Given a choice, I would love to pick up my little girl from school daily but I am mostly unable to eke out time from my overloaded schedule. When I do, I try to make the most of it. I try surprises like getting colored slush for her as she loves it and finds it amusing how it changes the color of her tongue. Yesterday as I got some time, I went to pick up Aliya from school and was gazing eagerly at the school’s gate, as the slush I had brought had started to liquefy. As the gates were opened and I saw children rushing out and looking for their parents. I too was looking for my princess. In that hubbub, I saw some relatively untidy children, wearing the same uniform, also coming out of the school. And then I spotted Aliya talking and laughing merrily with those children. I was puzzled, as affording this school (being one of the best in town) was not easy. She too spotted me and started walking towards the car, waving back at those children. She opened the car’s door and was elated to get the multicolored slush. On our way back home, I asked ‘Baby, who were those children you were waving at?’
“My friends Papa!” she replied in a who-else tone.
“Not a single normal friend?” I regretted my words as soon as I uttered them. It was hard to conceal the turbulence within.
I enquired about their muddled attire and was surprised to know that from this new session, around twenty percent of every class was occupied by these necessitous children. I figured out that this school, unlike the others in its league, must have followed the newly passed law under “right to education”, wherein all schools are supposed to give a small portion of their total seats to children from underprivileged families.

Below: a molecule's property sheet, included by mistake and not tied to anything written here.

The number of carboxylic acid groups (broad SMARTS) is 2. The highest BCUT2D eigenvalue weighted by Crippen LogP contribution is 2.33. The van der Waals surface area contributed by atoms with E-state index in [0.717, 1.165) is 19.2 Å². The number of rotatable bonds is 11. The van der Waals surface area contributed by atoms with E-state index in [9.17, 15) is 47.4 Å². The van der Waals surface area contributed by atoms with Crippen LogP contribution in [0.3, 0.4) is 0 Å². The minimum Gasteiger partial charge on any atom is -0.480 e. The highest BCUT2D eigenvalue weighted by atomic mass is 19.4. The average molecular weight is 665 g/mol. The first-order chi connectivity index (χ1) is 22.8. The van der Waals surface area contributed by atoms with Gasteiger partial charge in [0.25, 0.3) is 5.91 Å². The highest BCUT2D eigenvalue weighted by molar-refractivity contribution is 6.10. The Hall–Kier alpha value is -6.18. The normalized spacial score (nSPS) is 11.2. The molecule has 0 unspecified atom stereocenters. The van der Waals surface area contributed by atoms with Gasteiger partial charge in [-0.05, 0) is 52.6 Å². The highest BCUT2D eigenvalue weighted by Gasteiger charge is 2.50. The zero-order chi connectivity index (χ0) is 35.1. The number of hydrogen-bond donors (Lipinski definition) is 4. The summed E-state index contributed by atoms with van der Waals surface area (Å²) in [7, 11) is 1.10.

“Such fancy things sound good on television channel debates, but I am sure I would like my princess to keep better company,” I thought. “They come from a totally different world. One of abusive language and unhygienic habits, far from the class we expect our children to imbibe in one of the best paid schools in town.”
The traffic light turned red. Aliya opened the window and threw out the half finished slush, in a hurry to free her hands to reach out to my mobile. The cat Jerry she had domesticated on my mobile, was purring for food. She immediately fed some milk and biscuits to the hungry virtual cat. It made me wonder at the futility of such apps.
I was about to scold her, when I heard the tak-tak on my window being knocked by a child selling novels. He was sweating in the scorching heat of the sun outside, holding a heavy stack of books in his left hand and trying to show me some bestseller covers with the other.
The traffic light went green and I had to move on, though I felt pity at this child. What had happened in the last 10 seconds had totally changed my perception. Maybe my little princess really needed to step out from the hollow world of gadgets, computers and television. Maybe she needed to develop some value for money and the hardships one has to go through in the real world to earn a living. What better way than giving her company of these children who lived in this unprotected real world. Her school had done just that! Not only would the deprived children get better education, and learn the etiquettes of the higher class in majority, they would give these children from affluent families a flavor of the real world. What a wonderful way to teach children to co-exist, develop mutual respect and bridge the widening gap between the rich and the poor in our country !